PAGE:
I recently discovered that the java.lang.String.substring method does not return a new string, but a view of the original string that was substringed. This can have memory implications. For example, if you're reading an ascii file, and parsing tokens in the file using substring and storing the result of substring in memory somewhere -- what you're actually storing in memory is the entire string prior to the substring operation! You can of course solve this by wrapping substring in your own version that returns a new string of the subtring result.
closed as not a real question by chaos, John T, paxdiablo, Bombe, Tom Hawtin - tackline Jun 24 '09 at 8:37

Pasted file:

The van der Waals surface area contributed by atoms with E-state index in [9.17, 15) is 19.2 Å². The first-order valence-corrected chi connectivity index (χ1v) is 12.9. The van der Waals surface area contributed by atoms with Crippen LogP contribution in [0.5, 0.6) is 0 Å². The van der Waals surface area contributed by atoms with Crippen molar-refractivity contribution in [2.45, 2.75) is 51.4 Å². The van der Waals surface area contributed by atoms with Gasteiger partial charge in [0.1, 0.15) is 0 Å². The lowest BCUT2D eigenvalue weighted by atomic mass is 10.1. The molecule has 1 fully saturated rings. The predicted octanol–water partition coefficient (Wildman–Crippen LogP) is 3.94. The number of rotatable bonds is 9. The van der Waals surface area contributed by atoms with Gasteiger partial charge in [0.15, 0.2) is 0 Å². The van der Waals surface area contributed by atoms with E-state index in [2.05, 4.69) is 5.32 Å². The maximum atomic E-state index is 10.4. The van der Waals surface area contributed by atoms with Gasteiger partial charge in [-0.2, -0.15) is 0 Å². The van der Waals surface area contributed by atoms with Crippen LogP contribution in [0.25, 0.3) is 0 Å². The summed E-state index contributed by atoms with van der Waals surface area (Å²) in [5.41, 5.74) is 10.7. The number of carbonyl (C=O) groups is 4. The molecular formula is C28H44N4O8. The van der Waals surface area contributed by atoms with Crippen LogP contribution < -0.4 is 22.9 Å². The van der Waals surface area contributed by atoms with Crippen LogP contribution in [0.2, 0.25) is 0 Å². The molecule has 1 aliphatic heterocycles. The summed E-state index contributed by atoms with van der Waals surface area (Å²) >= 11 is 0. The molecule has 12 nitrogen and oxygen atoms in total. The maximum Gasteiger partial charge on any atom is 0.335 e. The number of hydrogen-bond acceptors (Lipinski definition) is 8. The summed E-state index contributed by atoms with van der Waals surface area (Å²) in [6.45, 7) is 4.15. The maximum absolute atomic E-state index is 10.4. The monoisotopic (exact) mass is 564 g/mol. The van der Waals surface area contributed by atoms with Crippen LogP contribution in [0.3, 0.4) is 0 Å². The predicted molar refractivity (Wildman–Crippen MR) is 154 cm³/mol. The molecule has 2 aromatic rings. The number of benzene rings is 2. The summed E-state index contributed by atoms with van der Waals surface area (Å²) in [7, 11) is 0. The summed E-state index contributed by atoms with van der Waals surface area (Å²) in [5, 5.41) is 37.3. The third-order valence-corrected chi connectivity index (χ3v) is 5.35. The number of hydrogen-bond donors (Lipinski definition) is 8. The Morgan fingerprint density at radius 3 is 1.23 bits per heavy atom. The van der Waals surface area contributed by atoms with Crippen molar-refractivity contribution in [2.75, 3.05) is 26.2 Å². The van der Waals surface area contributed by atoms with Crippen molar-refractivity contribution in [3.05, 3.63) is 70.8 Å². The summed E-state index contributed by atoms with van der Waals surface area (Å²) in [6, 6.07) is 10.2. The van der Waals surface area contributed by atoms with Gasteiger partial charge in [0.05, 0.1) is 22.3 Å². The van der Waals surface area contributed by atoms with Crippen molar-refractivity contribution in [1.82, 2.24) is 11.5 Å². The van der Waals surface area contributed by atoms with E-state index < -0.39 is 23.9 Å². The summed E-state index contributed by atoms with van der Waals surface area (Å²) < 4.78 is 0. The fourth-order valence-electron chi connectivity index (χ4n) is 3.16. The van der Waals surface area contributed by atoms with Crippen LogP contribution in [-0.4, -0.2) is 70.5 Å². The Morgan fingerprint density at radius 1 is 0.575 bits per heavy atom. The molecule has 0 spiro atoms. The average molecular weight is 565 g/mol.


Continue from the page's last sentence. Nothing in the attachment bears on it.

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I've been bitten by it once, reading a dictionary file line by line. Each line was very short, but the buffer created by
That was when I first learned the point of writing:
Most of the time it's not a problem though - and of course it can be more efficient than the "take a completely separate copy" approach.
In the year 2000 or 2001, one of the early
What is really annoying is that if a write
IntelliJ IDEA warns me that this is redundant! Stupid IDE.
In the java docs, it states that the substring method does return a new string.
Or did I misunderstand the question?
Also, strings are immutable. Here's a SO thread that explains why that is so.